open import Cat.Functor.Equivalence.Complete open import Cat.Functor.Conservative open import Cat.Functor.Equivalence open import Cat.Diagram.Limit.Base open import Cat.Diagram.Terminal open import Cat.Diagram.Monad open import Cat.Prelude import Cat.Reasoning module Cat.Diagram.Monad.Limits {o β} {C : Precategory o β} {M : Monad C} where

# Limits in categories of algebrasπ

Suppose that $\ca{C}$ be a category, $M$ be a monad on $\ca{C}$, and $F$ be a $\ca{J}$-shaped diagram of $M$-algebras (that is, a functor $F : \ca{J} \to \ca{C}^M$ into the Eilenberg-Moore category of M). Suppose that an evil wizard has given you a limit for the diagram in $\ca{C}$ which underlies $F$, but they have not (being evil and all) told you whether $\lim F$ admits an algebra structure at all.

Perhaps we can make this situation slightly more concrete, by working in a category *equivalent to* an Eilenberg-Moore category: If we have two groups $G$, $H$, considered as a discrete diagram, then the limit our evil wizard would give us is the product $U(G) \times U(H)$ in $\sets$. But we already know we can equip this product with a βpointwiseβ group structure! Does this result generalise?

The answer is positive, though this is one of those cases where abstract nonsense can not help us: gotta roll up our sleeves and calculate away. Suppose we have a diagram as in the setup β weβll show that the functor $U : \ca{C}^M \to \ca{C}$ both preserves and *reflects* limits, in that $K$ is a limiting cone if, and only if, $U(K)$ is.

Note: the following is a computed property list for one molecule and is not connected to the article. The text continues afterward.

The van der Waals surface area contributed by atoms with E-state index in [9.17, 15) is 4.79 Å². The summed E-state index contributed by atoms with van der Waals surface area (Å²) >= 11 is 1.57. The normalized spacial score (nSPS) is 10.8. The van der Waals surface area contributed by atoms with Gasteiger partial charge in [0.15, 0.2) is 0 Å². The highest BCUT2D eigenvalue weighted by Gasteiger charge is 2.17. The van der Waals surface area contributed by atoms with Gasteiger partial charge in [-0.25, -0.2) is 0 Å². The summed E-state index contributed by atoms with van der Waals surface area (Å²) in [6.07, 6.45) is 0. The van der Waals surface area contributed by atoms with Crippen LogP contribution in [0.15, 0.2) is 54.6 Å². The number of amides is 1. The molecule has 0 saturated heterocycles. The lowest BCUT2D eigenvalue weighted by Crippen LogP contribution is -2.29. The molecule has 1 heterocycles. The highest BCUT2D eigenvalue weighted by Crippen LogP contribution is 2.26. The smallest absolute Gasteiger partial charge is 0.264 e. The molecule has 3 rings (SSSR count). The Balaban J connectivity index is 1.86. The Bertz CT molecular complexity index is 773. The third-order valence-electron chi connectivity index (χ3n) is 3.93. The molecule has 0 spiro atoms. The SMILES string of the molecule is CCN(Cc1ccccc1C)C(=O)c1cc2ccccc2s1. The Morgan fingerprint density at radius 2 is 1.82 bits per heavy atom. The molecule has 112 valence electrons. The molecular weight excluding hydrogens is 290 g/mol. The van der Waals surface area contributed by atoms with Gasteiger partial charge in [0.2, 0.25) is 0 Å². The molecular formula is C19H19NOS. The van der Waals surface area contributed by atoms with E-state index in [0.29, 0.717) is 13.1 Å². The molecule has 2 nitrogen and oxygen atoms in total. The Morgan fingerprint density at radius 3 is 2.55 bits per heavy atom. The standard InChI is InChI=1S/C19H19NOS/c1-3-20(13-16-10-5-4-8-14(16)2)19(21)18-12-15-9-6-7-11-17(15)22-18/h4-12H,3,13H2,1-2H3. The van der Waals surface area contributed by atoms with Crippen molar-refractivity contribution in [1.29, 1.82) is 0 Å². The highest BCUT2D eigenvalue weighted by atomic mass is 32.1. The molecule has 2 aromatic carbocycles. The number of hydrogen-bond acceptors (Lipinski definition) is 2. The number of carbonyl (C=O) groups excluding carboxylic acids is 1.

module _ {jo jβ} {J : Precategory jo jβ} (F : Functor J (Eilenberg-Moore C M)) where private module F = Functor F Forget-reflects-limits : (K : Cone F) β is-limit (Forget C M Fβ F) (F-map-cone (Forget C M) K) β is-limit F K Forget-reflects-limits K uniq other = contr ! unique where !β² = uniq (F-map-cone (Forget C M) other) .centre

Let $L$ be a cone over $F$: Since $U(K)$ is a limiting cone, then we have a unique map of $U(L) \to U(K)$, which we must show extends to a map of *algebras* $L \to K$, which by definition means $! \nu = \nu M_1(!)$. But those are maps $M_0(L) \to U(K)$ β so if $M_0(L)$ was a cone over $U \circ F$, and those two were maps of cones, then they would be equal!